January 6, 2019— The U.S. Court of Appeals for the Ninth Circuit ruled that a farmer can pursue his lawsuit challenging the U.S. Fish and Wildlife Service’s practice of favoring incumbent farmers in its cooperative farming program.  The district court had dismissed the case, holding that the federal government’s adoption of a policy promising a competitive process rendered the plaintiff’s claims moot.  In Hymas v. U.S. Dep’t of Interior, the Ninth Circuit reversed the district court’s dismissal and sent the case back for consideration of the merits.  The Ninth Circuit concluded that “the new policy has not resulted in a substantially different controversy,” which remains “whether or not it is permissible to favor incumbent farmers when awarding cooperative farming agreements.”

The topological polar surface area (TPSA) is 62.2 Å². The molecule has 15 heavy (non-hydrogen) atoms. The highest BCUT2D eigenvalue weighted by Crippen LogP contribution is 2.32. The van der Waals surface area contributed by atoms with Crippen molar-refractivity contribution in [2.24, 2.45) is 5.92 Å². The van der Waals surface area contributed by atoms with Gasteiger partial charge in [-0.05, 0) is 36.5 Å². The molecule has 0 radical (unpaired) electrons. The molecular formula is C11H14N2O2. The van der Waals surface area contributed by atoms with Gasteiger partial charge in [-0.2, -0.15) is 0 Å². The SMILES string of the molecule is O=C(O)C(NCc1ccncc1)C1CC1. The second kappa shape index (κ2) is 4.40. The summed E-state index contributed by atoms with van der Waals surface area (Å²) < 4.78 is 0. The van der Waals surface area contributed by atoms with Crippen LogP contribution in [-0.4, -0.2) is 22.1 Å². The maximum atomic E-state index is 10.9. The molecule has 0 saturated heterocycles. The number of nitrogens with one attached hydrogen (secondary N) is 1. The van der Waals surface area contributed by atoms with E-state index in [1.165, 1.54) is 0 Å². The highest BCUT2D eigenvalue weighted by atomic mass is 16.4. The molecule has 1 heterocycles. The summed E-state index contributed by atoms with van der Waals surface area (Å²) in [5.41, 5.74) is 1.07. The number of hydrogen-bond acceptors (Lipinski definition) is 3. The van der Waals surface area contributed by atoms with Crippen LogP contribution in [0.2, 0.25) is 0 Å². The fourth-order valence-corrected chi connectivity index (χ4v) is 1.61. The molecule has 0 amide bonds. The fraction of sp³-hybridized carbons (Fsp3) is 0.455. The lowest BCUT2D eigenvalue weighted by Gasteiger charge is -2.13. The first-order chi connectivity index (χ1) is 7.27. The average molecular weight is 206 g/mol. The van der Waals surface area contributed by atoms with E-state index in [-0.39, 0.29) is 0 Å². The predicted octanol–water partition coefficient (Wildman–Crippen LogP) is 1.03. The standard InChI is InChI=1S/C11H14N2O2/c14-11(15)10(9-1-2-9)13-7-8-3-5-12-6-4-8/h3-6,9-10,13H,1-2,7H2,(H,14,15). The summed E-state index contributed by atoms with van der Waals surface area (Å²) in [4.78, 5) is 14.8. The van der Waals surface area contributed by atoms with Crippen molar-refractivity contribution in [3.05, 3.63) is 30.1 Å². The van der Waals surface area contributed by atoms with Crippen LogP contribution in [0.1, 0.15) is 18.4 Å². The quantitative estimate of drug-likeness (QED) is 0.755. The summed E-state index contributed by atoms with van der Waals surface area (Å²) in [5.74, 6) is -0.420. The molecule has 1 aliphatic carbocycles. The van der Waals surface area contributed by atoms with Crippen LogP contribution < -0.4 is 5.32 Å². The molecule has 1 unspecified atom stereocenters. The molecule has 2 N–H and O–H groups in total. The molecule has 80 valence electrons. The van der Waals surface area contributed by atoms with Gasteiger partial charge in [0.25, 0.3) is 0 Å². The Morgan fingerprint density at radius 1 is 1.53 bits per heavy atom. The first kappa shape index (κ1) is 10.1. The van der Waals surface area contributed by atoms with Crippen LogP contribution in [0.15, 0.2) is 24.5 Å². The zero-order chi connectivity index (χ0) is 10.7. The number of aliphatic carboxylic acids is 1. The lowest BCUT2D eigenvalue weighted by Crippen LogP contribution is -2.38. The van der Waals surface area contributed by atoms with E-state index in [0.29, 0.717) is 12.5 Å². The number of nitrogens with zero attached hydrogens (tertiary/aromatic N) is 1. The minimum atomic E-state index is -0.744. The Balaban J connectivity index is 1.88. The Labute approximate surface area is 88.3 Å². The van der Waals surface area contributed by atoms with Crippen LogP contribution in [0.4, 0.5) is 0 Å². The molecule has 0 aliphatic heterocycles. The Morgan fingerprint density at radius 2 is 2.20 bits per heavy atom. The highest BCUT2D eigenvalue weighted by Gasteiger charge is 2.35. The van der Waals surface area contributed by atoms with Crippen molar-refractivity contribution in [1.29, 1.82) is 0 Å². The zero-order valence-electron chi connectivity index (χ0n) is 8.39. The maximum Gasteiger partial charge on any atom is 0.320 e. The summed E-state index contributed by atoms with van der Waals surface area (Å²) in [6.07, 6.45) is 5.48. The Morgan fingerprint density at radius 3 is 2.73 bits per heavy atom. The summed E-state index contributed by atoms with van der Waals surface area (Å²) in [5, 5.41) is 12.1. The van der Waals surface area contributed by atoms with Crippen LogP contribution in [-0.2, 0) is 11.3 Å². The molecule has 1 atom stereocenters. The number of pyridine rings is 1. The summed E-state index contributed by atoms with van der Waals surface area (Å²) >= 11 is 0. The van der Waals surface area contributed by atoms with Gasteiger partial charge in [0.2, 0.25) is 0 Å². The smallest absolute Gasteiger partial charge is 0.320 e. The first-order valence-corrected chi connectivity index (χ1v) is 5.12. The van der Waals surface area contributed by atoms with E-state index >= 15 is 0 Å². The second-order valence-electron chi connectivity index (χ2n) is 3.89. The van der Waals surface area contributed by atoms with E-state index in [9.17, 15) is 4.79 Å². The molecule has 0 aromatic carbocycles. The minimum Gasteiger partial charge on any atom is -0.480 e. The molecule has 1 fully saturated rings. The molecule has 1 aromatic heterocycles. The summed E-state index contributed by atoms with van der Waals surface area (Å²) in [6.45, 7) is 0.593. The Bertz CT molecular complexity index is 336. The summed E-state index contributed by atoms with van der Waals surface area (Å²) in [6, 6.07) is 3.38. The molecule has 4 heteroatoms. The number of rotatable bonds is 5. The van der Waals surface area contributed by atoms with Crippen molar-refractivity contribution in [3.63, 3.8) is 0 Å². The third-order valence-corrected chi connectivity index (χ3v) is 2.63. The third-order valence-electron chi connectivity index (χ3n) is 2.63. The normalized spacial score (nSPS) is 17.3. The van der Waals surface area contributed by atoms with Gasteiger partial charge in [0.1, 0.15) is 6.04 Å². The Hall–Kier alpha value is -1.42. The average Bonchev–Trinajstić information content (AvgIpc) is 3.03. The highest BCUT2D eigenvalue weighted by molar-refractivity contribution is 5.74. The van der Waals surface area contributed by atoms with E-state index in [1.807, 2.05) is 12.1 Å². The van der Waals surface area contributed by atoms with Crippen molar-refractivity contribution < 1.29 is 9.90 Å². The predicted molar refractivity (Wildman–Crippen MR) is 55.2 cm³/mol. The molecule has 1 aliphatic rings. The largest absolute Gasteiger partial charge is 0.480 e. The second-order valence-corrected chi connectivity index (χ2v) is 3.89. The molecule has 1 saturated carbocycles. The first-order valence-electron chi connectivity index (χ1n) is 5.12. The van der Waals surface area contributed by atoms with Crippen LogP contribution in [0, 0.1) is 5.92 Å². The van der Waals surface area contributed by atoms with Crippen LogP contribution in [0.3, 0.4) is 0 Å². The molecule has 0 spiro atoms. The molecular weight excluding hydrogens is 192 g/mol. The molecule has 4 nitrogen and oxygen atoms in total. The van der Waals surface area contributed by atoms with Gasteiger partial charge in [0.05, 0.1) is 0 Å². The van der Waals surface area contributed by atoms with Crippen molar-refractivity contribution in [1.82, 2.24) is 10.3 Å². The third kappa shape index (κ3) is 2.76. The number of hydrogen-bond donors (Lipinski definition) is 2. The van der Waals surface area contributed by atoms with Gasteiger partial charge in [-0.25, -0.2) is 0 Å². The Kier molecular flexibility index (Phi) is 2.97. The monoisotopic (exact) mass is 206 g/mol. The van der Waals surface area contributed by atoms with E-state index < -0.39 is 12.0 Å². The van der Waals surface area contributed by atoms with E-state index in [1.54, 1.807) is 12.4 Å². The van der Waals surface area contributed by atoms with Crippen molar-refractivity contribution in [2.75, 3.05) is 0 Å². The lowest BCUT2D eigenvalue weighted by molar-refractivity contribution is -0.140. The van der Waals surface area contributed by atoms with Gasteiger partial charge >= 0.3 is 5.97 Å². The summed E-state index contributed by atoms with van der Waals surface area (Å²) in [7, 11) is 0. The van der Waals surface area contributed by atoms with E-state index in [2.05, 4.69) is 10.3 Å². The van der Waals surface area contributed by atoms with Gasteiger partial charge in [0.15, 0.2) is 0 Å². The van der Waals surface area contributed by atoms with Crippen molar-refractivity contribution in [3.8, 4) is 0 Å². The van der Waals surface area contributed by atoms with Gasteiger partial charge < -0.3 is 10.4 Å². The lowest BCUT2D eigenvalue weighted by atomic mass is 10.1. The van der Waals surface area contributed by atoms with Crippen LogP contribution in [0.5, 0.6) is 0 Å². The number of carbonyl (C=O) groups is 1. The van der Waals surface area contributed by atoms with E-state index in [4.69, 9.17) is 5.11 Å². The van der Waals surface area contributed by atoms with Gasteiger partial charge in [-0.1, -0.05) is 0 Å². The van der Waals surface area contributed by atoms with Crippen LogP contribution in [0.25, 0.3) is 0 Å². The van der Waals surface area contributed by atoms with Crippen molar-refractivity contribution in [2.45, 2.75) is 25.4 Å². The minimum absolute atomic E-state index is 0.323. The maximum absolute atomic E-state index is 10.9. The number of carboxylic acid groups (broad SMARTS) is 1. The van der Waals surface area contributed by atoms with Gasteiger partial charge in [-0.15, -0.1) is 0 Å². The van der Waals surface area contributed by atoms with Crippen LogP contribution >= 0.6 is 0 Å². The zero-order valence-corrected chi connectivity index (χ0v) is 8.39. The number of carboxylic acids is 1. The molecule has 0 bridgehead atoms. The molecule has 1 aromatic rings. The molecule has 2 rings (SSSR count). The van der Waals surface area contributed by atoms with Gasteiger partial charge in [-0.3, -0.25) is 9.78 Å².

On appeal, Jay Hymas was represented by Kellogg Hansen Associates Minsuk Han and Bethan R. Jones.  Appointed as pro bono counsel by the Ninth Circuit, Mr. Han presented oral argument in Seattle, Washington, on December 9, 2019. 

After the decision, Mr. Han said, “The Ninth Circuit’s decision gives Mr. Hymas, who has been litigating this case for over six years, an opportunity to pursue his claims and be heard on the merits.  The district court’s dismissal was against the well-established principle that an agency’s post-litigation adoption of a new policy alone does not automatically deprive a plaintiff of his right to pursue his claims in court.”

The case concerns the U.S. Fish and Wildlife Service’s award of cooperative agreements in the Mid-Columbia River region, which allow commercial farmers to grow crops on refuge lands as long as the farmers agree to leave a portion of the crops for the wildlife.  After unsuccessful attempts to obtain a cooperative agreement, Mr. Hymas brought a lawsuit challenging the Service’s selection practice under the Administrative Procedure Act and seeking bid preparation costs, among other claims.